The internet is currently infatuated with the Tumblr account of a freshly hired retail clerk and his adventures during his first week of employment at Target. And that’s great. People who work in retail often find themselves planted on the front lines of entitlement, rudeness, and bizarre behavior. It’s good that this Tumblr highlights the reality of the ridiculousness that retail workers face. It’s even better that the author is so unflappably optimistic and bright-eyed about his new job. But… it’s been a week, and a lot of these stories are par for the course and adorable when compared to what retail clerks have to endure over a long period of time.
I put in almost five years in my early ’20s working for three separate retailers. That’s a long stretch, but it’s a pittance compared to lifers whose souls have been toughened by the fires of repetitive verbal abuse, weirdness, and low pay. In short, I got out in time (with valuable customer service, conflict resolution, and managerial experience as well as friends that are a part of my life still) and I’ve got stories that, while reflected upon with bemusement (and then eventual amusement), may horrify a fair bit more than those on Target guy’s Tumblr. Because like quicksand, working in retail punishes you more the deeper you get.
— On one of my first days running a register, the hooks on a small bag rack rub against my pants and eventually break my zipper. 19 and frightened, I go to Human Resources and beg to go home early.
— I ring up cheap lingerie for an unrequited childhood crush who I hadn’t seen since junior high graduation when she shattered my affection for her by vocally objecting to a handicapped girl getting a spot on the honor roll. I inadvertently make it weird by letting her know that we went to school together whilst bagging her bangin britches.
— I take back a used toilet seat, mark it as damaged, and then proceed to push it into a shopping cart by using the handle of a broom. Two colleagues have to help me. There were many gross things that were returned but this represents the gold standard.
— I encounter a cart guy who almost certainly sh*t his pants mid-shift. There are visible stains.
— I’m forced to cover the front end and service desk because some of my co-workers have just been led out of the store by security for shoplifting. One of them offers me a big thumbs up on her way out the door. I admire her optimism still. Minutes later a cashier alleges that she was slapped in the face by another associate over a coupon.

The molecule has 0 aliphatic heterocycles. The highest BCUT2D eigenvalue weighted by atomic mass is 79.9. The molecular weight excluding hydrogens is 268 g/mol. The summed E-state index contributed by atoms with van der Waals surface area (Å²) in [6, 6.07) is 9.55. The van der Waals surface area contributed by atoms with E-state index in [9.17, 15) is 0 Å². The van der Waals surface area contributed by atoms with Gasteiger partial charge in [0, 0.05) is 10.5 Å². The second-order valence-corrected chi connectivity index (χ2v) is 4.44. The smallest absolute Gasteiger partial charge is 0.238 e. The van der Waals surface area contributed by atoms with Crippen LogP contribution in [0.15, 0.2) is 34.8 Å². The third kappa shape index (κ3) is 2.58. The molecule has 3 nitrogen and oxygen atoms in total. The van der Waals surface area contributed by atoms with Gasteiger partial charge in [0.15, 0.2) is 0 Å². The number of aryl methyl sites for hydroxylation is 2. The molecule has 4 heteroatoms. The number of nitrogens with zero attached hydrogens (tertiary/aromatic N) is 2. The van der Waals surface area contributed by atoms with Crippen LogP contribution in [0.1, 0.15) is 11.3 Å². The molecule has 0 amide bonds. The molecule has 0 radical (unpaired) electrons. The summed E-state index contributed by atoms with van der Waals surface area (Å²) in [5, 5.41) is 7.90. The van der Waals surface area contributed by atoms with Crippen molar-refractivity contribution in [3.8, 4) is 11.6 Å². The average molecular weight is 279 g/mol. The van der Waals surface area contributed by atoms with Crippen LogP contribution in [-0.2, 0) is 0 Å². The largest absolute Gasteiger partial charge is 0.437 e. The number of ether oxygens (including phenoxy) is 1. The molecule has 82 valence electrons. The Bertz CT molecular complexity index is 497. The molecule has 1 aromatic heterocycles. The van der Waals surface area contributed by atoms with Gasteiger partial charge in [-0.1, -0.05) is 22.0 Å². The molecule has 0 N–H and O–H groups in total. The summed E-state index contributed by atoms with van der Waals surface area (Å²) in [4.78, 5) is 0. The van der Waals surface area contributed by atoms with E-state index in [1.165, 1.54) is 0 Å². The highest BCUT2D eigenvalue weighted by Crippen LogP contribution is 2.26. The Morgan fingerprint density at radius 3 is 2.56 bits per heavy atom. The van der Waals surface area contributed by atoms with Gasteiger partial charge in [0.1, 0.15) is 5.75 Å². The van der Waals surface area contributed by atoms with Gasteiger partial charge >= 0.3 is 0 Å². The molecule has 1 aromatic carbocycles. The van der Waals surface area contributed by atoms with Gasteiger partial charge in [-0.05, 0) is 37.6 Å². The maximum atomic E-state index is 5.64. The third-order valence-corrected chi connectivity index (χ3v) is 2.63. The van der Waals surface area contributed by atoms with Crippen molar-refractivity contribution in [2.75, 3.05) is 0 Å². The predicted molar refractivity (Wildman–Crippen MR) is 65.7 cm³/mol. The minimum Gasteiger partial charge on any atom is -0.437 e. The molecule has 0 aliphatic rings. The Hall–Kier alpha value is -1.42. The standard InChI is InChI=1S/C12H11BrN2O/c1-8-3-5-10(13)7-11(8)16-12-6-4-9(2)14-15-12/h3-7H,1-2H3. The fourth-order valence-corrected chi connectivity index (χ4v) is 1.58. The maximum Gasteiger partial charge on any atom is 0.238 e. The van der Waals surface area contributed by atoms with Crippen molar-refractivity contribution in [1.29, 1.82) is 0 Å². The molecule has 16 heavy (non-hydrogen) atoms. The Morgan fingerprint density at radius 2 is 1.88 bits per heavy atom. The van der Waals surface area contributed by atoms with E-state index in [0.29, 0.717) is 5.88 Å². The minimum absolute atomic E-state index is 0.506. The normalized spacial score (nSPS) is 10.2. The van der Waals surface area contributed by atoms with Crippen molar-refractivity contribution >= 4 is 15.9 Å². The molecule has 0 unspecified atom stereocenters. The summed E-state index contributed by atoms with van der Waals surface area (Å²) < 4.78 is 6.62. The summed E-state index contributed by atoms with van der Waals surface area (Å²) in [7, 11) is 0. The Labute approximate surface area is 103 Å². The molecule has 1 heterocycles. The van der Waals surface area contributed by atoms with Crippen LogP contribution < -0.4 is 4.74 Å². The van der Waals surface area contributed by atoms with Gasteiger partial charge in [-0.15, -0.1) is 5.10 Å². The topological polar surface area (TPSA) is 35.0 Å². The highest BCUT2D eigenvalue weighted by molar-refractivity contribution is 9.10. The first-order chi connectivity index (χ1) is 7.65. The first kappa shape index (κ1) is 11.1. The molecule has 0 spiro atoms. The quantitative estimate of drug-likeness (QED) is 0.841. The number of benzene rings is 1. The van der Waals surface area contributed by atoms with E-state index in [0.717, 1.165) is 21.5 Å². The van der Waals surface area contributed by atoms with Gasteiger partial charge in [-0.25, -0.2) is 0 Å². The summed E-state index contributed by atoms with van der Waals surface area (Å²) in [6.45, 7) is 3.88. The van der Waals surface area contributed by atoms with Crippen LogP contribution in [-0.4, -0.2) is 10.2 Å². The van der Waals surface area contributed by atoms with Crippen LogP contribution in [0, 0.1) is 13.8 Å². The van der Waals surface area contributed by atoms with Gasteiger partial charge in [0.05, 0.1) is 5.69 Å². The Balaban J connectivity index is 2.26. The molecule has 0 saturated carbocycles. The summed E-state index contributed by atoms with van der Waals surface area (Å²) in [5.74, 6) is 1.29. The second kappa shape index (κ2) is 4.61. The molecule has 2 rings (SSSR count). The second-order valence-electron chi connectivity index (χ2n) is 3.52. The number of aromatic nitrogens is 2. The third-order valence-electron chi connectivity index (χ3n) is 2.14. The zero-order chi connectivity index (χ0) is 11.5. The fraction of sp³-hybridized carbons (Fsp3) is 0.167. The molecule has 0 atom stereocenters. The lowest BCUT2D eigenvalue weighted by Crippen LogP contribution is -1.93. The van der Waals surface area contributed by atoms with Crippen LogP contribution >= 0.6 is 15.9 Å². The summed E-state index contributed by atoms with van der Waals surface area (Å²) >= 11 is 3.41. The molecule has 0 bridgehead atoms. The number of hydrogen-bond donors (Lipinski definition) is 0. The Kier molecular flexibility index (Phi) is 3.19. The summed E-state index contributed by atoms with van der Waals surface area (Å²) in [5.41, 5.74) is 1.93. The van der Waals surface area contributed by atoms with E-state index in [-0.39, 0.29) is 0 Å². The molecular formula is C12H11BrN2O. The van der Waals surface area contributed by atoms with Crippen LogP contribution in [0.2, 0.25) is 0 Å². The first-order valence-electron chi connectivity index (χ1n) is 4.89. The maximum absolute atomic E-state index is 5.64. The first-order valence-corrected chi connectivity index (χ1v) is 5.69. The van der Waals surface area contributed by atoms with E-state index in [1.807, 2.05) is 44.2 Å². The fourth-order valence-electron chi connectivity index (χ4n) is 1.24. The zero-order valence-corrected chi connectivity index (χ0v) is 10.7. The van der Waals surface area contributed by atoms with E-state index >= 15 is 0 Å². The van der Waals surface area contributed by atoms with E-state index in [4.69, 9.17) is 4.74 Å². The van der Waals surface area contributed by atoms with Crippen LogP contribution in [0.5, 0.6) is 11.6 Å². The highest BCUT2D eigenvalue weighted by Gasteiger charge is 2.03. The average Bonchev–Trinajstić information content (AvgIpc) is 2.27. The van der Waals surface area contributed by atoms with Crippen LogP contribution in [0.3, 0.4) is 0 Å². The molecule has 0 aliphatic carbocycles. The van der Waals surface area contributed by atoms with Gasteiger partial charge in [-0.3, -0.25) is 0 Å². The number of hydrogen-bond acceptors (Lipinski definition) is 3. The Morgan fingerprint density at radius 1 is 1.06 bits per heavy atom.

— I am assaulted by an old woman who practically runs me over with her shopping cart because I refuse to give her a sale price on a garden hose.
— A woman came in to return less than $5 worth of merchandise during a full blizzard and then promptly left.
— A drunk customer takes a tour through the store with his family and insults several employees before discovering me on the front end. He gets in my face and calls me a “Fat f*cking f***ot.” I kick him out of the building telling the people with him to, “Get him the f*ck out of the store” while shaking like a leaf for fear that I’m about to get dropped.
— I am physically threatened by a man because I refuse to return used propane canisters (as per store policy). I then watch as a manager apologizes and takes the item back.
— While on shift, I collapse from the flu. A customer looks over the counter, notes that I am now laying on the floor, and asks if I am done processing her return.
— I work with a guy who’s incapable of shaking someone’s hand without first adjusting his nuts and/or picking his nose.
— A manager brings his bride (in her wedding dress) into the store to buy a disposable camera.
— I climb across a desk in layaway (it was quicker than unlocking the door) and my ass crack is accidentally revealed to a customer who then lectures me about how traumatizing the sight was.
— I get written up for sarcasm after I jokingly tell a co-worker that I didn’t like them. I also get written up for not wearing an ironed shirt.
— A co-worker tells me he would like to put me in the compactor to hear me getting crushed.
These are just a few stories I could think of in about 20 minutes. There are many more (save for those I blacked out). Best of luck in your career, Target Tumblr guy.
Jason Tabrys is the features editor for Uproxx. You can engage with him directly on Twitter.